Löydät SG-kitaroiden testin TÄÄLTÄ.
Tulossa Rockway-blogiin: kolme edullista SG-kitaraa
Rockway-blogissa kesäkuussa 2019 kolme SG:tä testissä.
• Demobiisinä coverversio Freen klassikosta ”All Right Now”.
• Demobiisissä kaksi kitaraa – Hamer USA Studio Custom (vasen kanava) ja testikitara (oikea kanava).
• Vahvistin: Blackstar HT-1R
Katsauksessa ovat mukana:
• Epiphone G-400 Pro (446 €)
• Green Guitars SG (369 €)
• Vintage Icon VS6MRCR (395 €)
Classic Guitars, part 10: PRS Custom 24
In the mid-Seventies both of the guitar industry’s giants – Fender and Gibson – had lost their innovative edge and much of their corporate prestige. Both companies had been taken over by large corporations, and profit margins started to push quality control into the background.
Many discerning guitarists were starting to subscribe to the notion of ”They’re not making ’em like they used to”, which left the doors wide open to Far Eastern copy guitars, as well as to small boutique makers.
PRS Guitars, just like Hamer Guitars, took Gibson’s classic solidbody designs as a basis for their ”modern vintage” models.
With PRS Guitars it all started with a young Paul Reed Smith converting one spare bedroom at his childhood home into a workshop in 1975. By the next year he had already moved into a small workshop in Annapolis, and started attracting customers such as Ted Nugent and Peter Frampton. His first guitars were based closely on the double cutaway Gibson Les Paul Special, but featured humbucking pickups.
A few years down the road Paul Smith added fancy flame maple tops into the mix, and he managed to sell four of these guitars to Carlos Santana. Santana’s signature PRS models are still based on these original guitars.
But Smith wasn’t satisfied with simply producing refined versions of past Gibson-classics, so he set out to develop the ultimate solidbody guitar.
By 1985 Paul Smith had finalised his vision and started his own production facility. At the NAMM shows of 1985 Smith unveiled the PRS Custom 24 – the model that has defined the whole brand to this day. The new guitar ingeniously combined the best features of a Gibson Les Paul Standard and a Fender Stratocaster, as well as including many of Smith’s own improvements – not least the smooth and reliable PRS-vibrato and his own (Schaller-made) locking tuners.
The PRS Custom 24 combines Gibson-style materials and construction with a Fender-like outline, balance and (in most cases) a vibrato bridge. Added into the mix are a middle-of-the-road 25-inch (63.5 cm) scale length – about halfway between the softer Gibson (24.75″/62.9 cm) and the harder Fender (25.5″/64.8 cm) scale lengths – as well as two PRS-humbuckers with coil-splits.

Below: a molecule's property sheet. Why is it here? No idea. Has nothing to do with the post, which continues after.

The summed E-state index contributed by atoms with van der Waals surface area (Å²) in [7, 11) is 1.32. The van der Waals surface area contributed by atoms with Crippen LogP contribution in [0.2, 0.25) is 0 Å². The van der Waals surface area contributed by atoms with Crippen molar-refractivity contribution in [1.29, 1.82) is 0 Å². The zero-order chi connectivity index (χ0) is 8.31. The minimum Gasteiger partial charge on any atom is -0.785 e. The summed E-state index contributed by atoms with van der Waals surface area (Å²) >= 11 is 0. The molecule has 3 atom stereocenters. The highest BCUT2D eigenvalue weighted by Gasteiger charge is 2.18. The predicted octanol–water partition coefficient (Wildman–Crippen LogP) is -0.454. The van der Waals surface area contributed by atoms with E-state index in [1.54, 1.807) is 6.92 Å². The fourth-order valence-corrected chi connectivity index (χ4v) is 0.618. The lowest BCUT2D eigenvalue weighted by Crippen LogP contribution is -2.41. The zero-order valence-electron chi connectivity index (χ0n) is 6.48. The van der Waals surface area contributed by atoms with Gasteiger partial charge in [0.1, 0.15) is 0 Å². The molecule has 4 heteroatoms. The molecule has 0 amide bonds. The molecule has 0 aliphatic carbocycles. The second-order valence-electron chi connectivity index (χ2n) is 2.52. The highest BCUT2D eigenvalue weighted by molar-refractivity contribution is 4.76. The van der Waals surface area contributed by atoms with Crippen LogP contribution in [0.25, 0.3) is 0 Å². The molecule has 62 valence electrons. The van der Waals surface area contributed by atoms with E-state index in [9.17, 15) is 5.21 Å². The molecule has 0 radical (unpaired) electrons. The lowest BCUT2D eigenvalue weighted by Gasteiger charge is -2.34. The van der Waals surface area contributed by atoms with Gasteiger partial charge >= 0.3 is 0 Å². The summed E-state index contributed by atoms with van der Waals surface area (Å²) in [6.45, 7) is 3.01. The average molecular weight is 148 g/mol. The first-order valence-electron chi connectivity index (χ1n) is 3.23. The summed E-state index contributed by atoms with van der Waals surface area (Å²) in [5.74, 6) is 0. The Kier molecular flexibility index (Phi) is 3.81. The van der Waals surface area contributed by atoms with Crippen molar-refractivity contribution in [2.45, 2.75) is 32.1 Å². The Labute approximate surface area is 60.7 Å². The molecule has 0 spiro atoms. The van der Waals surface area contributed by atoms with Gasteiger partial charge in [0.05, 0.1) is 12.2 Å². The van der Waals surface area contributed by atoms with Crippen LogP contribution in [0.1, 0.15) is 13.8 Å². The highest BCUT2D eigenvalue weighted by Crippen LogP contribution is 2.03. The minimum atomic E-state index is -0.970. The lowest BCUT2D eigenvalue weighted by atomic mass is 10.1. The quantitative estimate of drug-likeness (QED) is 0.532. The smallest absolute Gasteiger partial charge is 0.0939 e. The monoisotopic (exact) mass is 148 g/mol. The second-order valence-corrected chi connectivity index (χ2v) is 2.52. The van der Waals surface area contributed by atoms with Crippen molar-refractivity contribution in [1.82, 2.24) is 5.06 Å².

Originally the Custom 24 came equipped with two knobs and one mini-switch. The knob closest to the bridge pickup was (and still is) the master volume control, with the second knob actually being a five-way rotary pickup selector, and not a control pot. The mini-switch was called the Sweet Switch, and served in lieu of a regular tone control, by giving you a set tone with rolled-off highs.
The Sweet Switch was replaced by a regular tone control around 1989, and these days many Customs also feature a regular five-way pickup selector.
Over the years PRS have changed many details in the construction, harware and electronics of their guitars, but the Custom 24 still carries the essence of what PRS Guitars are all about – it is a beautiful, yet practical quality instrument. Or as Carlos Santana put it in an interview with Paul Reed Smith a few years ago: ”It’s a guitar that gives you no excuses not to play to the best of your abilities.”
Classic Guitars, part 9: Fender Jazzmaster and Jaguar
The Fender Jazzmaster was introduced in 1958 as a conscious effort to broaden Fender’s user base and appeal.
The company’s first efforts – the now legendary Telecaster and Stratocaster models – had already proven to be successful, but were then still widely perceived as bright-sounding guitars for Country & Western, as well as early Rock ’n’ Roll. Now Leo Fender and his team were aiming for the more ”serious” guitarists of the Jazz and Easy Listening genres.
Fender kept the standard long Fender-scale (25.5″), but – for the first time – added a rosewood fingerboard. The reasons for the rosewood board were both cosmetic – it looked classier than the lacquered maple of previous models – as well for tonal reasons, with rosewood imbuing the sound with a warmer timbre. The Jazzmaster was also the company’s first guitar with an enlarged version of the Strat-headstock, which was meant to combat dead spots and wolf-tones.
The body was a brand-new design premiering the company’s patented offset waist feature, meant to improve balance, especially when playing seated.
A new, front-mounted vibrato with a softer, spongier action (meant as a direct competitor to Bigsby’s models) was also devised. The vibrato – which worked with a separate, rocking bridge – was easy to adjust from the front, and also featured a locking mechanism for disabling the system (and keeping the guitar in tune even after a string breakage).